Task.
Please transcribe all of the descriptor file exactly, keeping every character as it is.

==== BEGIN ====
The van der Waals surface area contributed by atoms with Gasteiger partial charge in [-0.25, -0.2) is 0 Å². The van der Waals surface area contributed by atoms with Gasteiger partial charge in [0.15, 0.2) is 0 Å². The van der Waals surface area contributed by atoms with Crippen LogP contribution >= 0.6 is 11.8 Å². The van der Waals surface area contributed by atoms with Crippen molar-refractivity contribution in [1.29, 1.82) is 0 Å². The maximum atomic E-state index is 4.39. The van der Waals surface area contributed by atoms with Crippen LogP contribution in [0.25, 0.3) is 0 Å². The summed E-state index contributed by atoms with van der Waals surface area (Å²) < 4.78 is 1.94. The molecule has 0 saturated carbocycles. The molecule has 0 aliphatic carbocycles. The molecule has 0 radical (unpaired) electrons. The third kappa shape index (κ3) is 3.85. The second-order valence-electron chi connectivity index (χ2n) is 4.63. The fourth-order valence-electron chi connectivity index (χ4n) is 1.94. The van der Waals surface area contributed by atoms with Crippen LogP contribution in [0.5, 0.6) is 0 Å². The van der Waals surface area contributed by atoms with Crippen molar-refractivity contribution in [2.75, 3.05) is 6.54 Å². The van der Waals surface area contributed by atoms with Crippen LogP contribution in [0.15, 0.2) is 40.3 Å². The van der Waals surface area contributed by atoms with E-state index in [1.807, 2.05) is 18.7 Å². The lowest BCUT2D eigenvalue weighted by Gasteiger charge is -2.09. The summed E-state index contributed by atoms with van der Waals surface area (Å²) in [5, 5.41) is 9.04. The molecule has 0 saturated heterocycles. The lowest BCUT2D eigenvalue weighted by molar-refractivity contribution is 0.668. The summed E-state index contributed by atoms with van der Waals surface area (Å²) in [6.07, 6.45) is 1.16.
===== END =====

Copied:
The van der Waals surface area contributed by atoms with Gasteiger partial charge in [-0.25, -0.2) is 0 Å². The van der Waals surface area contributed by atoms with Gasteiger partial charge in [0.15, 0.2) is 0 Å². The van der Waals surface area contributed by atoms with Crippen LogP contribution >= 0.6 is 11.8 Å². The van der Waals surface area contributed by atoms with Crippen molar-refractivity contribution in [1.29, 1.82) is 0 Å². The maximum atomic E-state index is 4.39. The van der Waals surface area contributed by atoms with Crippen LogP contribution in [0.25, 0.3) is 0 Å². The summed E-state index contributed by atoms with van der Waals surface area (Å²) < 4.78 is 1.94. The molecule has 0 saturated carbocycles. The molecule has 0 aliphatic carbocycles. The molecule has 0 radical (unpaired) electrons. The third kappa shape index (κ3) is 3.85. The second-order valence-electron chi connectivity index (χ2n) is 4.63. The fourth-order valence-electron chi connectivity index (χ4n) is 1.94. The van der Waals surface area contributed by atoms with Crippen LogP contribution in [0.5, 0.6) is 0 Å². The van der Waals surface area contributed by atoms with Crippen molar-refractivity contribution in [2.75, 3.05) is 6.54 Å². The van der Waals surface area contributed by atoms with Crippen LogP contribution in [0.15, 0.2) is 40.3 Å². The van der Waals surface area contributed by atoms with E-state index in [1.807, 2.05) is 18.7 Å². The lowest BCUT2D eigenvalue weighted by Gasteiger charge is -2.09. The summed E-state index contributed by atoms with van der Waals surface area (Å²) in [5, 5.41) is 9.04. The molecule has 0 saturated heterocycles. The lowest BCUT2D eigenvalue weighted by molar-refractivity contribution is 0.668. The summed E-state index contributed by atoms with van der Waals surface area (Å²) in [6.07, 6.45) is 1.16.